SB: Talk a little about some of your fellow cast members. You worked most closely with Michelle Tomlinson as Sarah, but it’s a true ensemble piece where most characters get moments to shine. Who did you most enjoy working with?

PS: Man, we all got so close making that movie. Most of us are still in touch today. Michelle and I remain great friends. She is a wonderful chick and an awesome actress. We really cracked each other up. Eric (Steve) and I hit it off too. I see him a lot at auditions. And all of us really loved Lynn Lowry. She and I worked together previously on PSYCHOSOMATIKA. She became our den mother. She is one of those people that just shines when she walks on set. You just want to be around her all day long. And what a professional! We always make it a priority to see each other at conventions or make it to each other premieres. I’ve learned a lot from that lady.

SB: One of the most memorable parts GEORGE’S INTERVENTION is the closing advertisement, where you have to intentionally act awkwardly. How challenging is it for an actor to go against his natural instincts and intentionally act badly?


PS: Well, I was playing a zombie in that scene…! I think that is one of those characters that you really can’t screw up. It’s not like you are playing Abraham Lincoln – any choice you make is a fine one. Who is to say that you are playing a zombie incorrectly? So, I don’t think its a matter of acting badly. It’s just acting differently. And you can’t make a mistake! It’s kinda like a dream role!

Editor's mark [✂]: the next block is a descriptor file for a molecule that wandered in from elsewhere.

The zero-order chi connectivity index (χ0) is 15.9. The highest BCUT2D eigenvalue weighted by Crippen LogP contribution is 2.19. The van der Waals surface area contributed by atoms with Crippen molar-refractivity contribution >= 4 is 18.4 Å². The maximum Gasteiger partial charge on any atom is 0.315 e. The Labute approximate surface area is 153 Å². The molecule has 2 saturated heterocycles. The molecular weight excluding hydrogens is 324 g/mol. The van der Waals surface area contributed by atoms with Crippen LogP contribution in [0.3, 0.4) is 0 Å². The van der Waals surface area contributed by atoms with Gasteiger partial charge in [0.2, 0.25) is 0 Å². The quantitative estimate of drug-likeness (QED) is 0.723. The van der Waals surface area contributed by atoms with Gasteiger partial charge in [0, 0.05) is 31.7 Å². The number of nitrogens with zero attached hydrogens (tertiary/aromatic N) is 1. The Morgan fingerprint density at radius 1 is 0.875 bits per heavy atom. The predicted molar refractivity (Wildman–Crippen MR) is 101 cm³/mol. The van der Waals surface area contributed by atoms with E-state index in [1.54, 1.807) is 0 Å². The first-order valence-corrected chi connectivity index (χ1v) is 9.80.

SB: One thing I have to ask you about is your participation – both as an actor and producer – on SHOWGIRLS 2: PENNY’S FROM HEAVEN. I know I’m incredibly excited about it, and I’m sure plenty of Daily Grindhouse readers are as well. The trailer looks absolutely insane. How did you get involved, and what can you tell us about how people will be able to see it?

PS: Oh my god, SG2 is a TRIP! I saw it when it premiered in LA and in Long Beach. You think you’ve seen it all…? Just wait… I met Rena Riffel (the star, editor, writer, director) at a screening of her previous movie TRASHARELLA a couple years ago. We hit it off and remained friends. So when she started getting her cast together for SG2, she thought of me. I was honored. SHOWGIRLS is one of my favorite movies. We shot the movie in the summer of ’10. I felt like I was on an acid trip the whole time. It’s nothing like the original SHOWGIRLS. Don’t go in expecting that. I think the tagline for the original SHOWGIRLS best sums up SG2 “leave your inhibitions at the door… the show is about to begin” It is available now Amazon on VOD. Its also playing in LA on March 3!

SB: What projects are coming up for you? Anything you would like to plug?

PS: You can check out more about SG2 at
I am hoping to team up with the Full Moon guys again on a future project. (I did EVIL BOND 3D and GINGERDEAD MAN 3 for them last year). Right now I am in the process of finding a new agent or manager! Things like that are crucial when living as an actor in LA. So wish me luck!

SB: Again, Peter, thanks so much for your time. I’d love to get together for an extensive interview covering your work on The Lair, working with Charles Band on EVIL BONG 3-D, and your small role in the legendarily disturbing THE GIRL NEXT DOOR.

PS: Hey Doug, thank YOU for reaching out to me and having me be a part of your website. I am a big fan. Feel free to contact me in the future to talk about more stuff.


Doug Tilley

Doug has been a geek for as long as he’s been alive, but has only been blogging about film since 2008; originally writing for his personal site and eventually moving to Daily Grindhouse where he writes regularly about micro-budget films and film-makers in his No-Budget Nightmares column. At the end of 2011 he started the popular No-Budget Nightmares podcast with Moe Porne, and regularly contributes to a variety of other genre film podcasts. He likes movies, movies and movies.